Passive microseismic monitoring has been a key technology used to map the stimulated portion of the reservoir through locating the sources of seismic waves generated by various modes of hydro-frac induced rock failure. The method was initially proposed as far back as the 70’s and published in a paper titled “The untapped potential of seismic imaging” by Edwards (Edwards TLE Round Table 1992). The best description I have heard of passive microseismic monitoring was given by Peter Duncan (Duncan SEG/AAPG DL 2008) where he compared microseismic to reflection seismic, as a stethoscope is to ultrasound recordings.
Consequently microseismic monitoring to map SRV for completion optimization, has forced the reflection seismologist into the domain of the engineer, and vice versa. This mapping is generally achieved by interpreting the cloud of microseismic event locations obtained from processing the P and/or S waves generated in the reservoir by fracking. This provides a backward view of bypassed pay potential for re-stimulation or a forward looking optimization of well and stage spacing to avoid costly over stimulation.
One may ask if microseismic monitoring of hydraulic fracture stimulation has replaced 3D reflection seismic as the most utilized geophysical method to appear in a decade? Is microseismic a breakthrough on the same scale as 3D?
These questions may be a function of one’s discipline as engineers embraced a fledgling microseimic technology well before geophysicists and in many cases in preference to surface 3D.
As a geophysicist, I was surprised by the fact that a technology that shares its earthquake seismological origins with reflection seismic, has been championed and advanced by experts outside of my discipline. After all, isn’t microseismic just downhole VSP or coarse 3D recording without a controlled surface source?
My late involvement in this technology can be explained by appreciating that passive monitoring of microseismic or earthquake events are essentially the same method at differing scales, and that my immersion in reflection seismic has left me behind and catching up with this trend.
However in the past few years the reflection seismologist, including me, has come in from the cold, so to speak, regaining his rightful place as the microseismic expert, as evidenced by numerous TLE and RECORDER publications by geophysicists. This trend continues for 2013 where three excellent focus articles in this RECORDER edition deal with some more advanced aspects in the application, processing and analysis of microseismic data.
The first article “Microseismic Case Study: Getting the most from your microseismic (MS) survey” by Michael Doerksen of Reservoir Imaging Ltd., describes how a junior oil and gas company used microseismic to optimally drain a Cardium sand resource play on their acreage in the Willesden Green area of Alberta to optimize well density and the number of frac stages.
Initial results showed microseismic events originating well outside of the Cardium zone both in height and lateral distance.
A basic requirement from microseismic is to obtain estimates of stimulated reservoir from event hypocentre clouds to establish the drainage volume contributing to production. Analysis of the initial hypocentre mapping showed that not all events represented connected permeability giving a overly optimistic estimate of stimulated rock volume (SRV).
The authors resolved this deficient yet basic requirement by making a series of assumptions to filter the located event data thereby yielding a more reasonable estimate of SRV to optimize well density. This ensured accurate prediction of efficient reservoir drainage for future pad design. This new approach to estimating SRV was further aided by the incorporation of a VSP to refine and calibrate the velocity model as well as integrating and ensuring the integrity of the surface 3D.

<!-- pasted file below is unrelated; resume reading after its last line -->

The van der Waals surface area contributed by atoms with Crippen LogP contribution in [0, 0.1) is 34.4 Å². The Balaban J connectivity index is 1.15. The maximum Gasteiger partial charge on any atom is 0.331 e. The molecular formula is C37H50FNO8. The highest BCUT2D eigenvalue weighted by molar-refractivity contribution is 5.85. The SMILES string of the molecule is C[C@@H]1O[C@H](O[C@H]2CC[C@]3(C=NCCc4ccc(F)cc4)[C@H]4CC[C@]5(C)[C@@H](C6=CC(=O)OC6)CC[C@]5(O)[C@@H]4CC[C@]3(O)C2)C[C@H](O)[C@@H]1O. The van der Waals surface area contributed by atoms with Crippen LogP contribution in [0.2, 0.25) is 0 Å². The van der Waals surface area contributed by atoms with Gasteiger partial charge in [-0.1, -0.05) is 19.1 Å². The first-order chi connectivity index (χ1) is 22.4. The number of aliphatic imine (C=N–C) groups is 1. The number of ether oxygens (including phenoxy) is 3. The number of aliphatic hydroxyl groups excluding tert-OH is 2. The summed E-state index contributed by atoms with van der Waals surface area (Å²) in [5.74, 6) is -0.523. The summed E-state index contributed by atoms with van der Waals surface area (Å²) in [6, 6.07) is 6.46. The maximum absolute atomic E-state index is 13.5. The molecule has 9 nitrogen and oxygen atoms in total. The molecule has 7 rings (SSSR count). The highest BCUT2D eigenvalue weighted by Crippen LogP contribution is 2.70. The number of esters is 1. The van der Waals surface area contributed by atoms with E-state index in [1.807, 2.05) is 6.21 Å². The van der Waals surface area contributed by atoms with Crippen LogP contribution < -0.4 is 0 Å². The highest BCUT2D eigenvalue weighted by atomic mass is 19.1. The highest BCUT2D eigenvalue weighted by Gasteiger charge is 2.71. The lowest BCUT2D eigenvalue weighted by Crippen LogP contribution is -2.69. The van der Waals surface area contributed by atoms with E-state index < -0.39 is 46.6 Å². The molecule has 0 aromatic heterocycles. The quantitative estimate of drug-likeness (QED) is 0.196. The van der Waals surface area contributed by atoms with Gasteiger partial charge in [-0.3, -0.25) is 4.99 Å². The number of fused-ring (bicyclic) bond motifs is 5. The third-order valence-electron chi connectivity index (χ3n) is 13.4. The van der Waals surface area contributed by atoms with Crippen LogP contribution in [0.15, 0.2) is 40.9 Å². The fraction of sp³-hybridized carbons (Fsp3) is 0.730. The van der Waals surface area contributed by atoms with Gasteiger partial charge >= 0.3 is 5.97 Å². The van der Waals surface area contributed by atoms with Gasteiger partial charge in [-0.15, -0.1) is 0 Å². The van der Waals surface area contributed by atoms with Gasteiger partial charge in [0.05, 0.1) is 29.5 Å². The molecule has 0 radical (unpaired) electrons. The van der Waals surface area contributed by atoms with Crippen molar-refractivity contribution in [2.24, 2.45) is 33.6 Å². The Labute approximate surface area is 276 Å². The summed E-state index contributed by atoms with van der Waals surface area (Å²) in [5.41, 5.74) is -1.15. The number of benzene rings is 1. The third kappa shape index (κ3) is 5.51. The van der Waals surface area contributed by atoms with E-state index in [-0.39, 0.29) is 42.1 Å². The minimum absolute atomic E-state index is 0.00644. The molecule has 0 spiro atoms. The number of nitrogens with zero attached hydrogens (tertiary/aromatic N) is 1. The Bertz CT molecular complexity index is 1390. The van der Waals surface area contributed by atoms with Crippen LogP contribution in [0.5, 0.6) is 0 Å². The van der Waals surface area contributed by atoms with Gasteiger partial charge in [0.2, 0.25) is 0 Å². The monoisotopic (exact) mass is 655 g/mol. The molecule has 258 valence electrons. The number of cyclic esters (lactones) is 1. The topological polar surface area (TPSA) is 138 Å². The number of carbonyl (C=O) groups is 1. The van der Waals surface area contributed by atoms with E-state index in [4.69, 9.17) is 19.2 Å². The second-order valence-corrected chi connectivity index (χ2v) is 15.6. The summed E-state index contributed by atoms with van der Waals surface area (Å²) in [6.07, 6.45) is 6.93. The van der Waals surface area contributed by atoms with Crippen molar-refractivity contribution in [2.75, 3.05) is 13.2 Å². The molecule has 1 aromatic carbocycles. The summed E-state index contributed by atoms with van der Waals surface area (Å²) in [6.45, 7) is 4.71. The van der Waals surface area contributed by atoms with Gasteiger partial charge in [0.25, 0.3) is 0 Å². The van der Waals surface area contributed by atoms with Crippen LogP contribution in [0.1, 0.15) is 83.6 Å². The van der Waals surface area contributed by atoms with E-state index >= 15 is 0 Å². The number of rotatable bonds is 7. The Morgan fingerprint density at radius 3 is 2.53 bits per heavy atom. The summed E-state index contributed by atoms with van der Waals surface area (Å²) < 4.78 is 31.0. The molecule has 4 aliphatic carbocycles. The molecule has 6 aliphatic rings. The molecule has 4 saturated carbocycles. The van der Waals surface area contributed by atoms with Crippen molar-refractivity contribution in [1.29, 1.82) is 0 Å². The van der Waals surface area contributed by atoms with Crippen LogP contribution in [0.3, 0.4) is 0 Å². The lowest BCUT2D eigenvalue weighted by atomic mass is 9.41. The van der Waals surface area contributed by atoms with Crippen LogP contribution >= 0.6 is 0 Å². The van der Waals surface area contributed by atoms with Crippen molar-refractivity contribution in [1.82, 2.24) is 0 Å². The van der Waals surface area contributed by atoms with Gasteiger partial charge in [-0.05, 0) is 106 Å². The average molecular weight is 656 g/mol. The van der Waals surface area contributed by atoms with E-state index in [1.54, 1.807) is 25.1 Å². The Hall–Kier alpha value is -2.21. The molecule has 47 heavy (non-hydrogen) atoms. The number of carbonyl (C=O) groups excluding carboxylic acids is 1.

The second article “The influence of HTI anisotropy on micro seismic event location – a case study from a tight gas field in British Columbia” by Zuolin Chen, Barbara Cox and Colin Perkins of Shell Canada, describes the impact of HTI anisotropy on microseismic event location that is generally ignored but may have as large or greater effect than the more commonly investigated VTI case. The authors show how HTI degrades the location accuracy of microseismic events by distorting sensor orientation calibration from perforation shots prior to stimulation that may progressively invalidate the sensor rotation due to changes in HTI introduced by generation of hydraulic fractures. To solve this issue the author present a method to derive Thomsen parameters within the reservoir, which can be used for sensor orientation and microseismic event location calibration by obtaining the direction of the HTI axis of symmetry that enables an alternate estimation of the direction of aligned vertical fractures and/or maximum horizontal stress.
The final article “Unintentional Seismicity Induced by Hydraulic Fracturing” by Shawn Maxwell of Schlumberger describes the microseismicity that generates weak low magnitude (ML< 0) seismic arrivals used to estimate fracture propagation. These events are often challenging to even detect on surface let alone be felt. However, recently there have been well publicized cases and concerns associated with larger magnitude events that might be or have been felt on surface.
In this new context the article discusses particular aspects of existing and developing protocols as well as reviewing various aspects of anomalous seismicity associated with hydraulic fracturing. A very useful tutorial is presented about estimating source magnitudes, including possible processing pitfalls. Empirical energy and injection volume balances show promise as potential methods to estimate the largest possible magnitudes and help establish monitoring techniques for interpreting the seismicity.